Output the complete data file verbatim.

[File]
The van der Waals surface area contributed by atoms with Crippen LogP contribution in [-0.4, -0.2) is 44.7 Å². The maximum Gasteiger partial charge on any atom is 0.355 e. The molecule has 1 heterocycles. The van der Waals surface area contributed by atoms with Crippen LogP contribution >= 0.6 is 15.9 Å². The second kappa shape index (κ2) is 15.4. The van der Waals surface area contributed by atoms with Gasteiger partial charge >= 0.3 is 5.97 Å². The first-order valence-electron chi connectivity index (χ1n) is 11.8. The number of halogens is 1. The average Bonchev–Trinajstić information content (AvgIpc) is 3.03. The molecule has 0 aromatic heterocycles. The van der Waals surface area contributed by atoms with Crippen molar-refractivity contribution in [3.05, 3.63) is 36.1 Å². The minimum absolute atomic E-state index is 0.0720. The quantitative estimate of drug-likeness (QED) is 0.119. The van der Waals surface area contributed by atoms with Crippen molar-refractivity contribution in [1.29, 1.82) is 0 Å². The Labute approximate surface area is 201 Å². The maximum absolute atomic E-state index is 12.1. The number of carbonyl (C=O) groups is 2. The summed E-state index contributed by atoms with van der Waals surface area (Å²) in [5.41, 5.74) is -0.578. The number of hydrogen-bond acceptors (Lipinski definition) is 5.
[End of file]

The van der Waals surface area contributed by atoms with Crippen LogP contribution in [-0.4, -0.2) is 44.7 Å². The maximum Gasteiger partial charge on any atom is 0.355 e. The molecule has 1 heterocycles. The van der Waals surface area contributed by atoms with Crippen LogP contribution >= 0.6 is 15.9 Å². The second kappa shape index (κ2) is 15.4. The van der Waals surface area contributed by atoms with Gasteiger partial charge >= 0.3 is 5.97 Å². The first-order valence-electron chi connectivity index (χ1n) is 11.8. The number of halogens is 1. The average Bonchev–Trinajstić information content (AvgIpc) is 3.03. The molecule has 0 aromatic heterocycles. The van der Waals surface area contributed by atoms with Crippen molar-refractivity contribution in [3.05, 3.63) is 36.1 Å². The minimum absolute atomic E-state index is 0.0720. The quantitative estimate of drug-likeness (QED) is 0.119. The van der Waals surface area contributed by atoms with Crippen molar-refractivity contribution in [1.29, 1.82) is 0 Å². The Labute approximate surface area is 201 Å². The maximum absolute atomic E-state index is 12.1. The number of carbonyl (C=O) groups is 2. The summed E-state index contributed by atoms with van der Waals surface area (Å²) in [5.41, 5.74) is -0.578. The number of hydrogen-bond acceptors (Lipinski definition) is 5.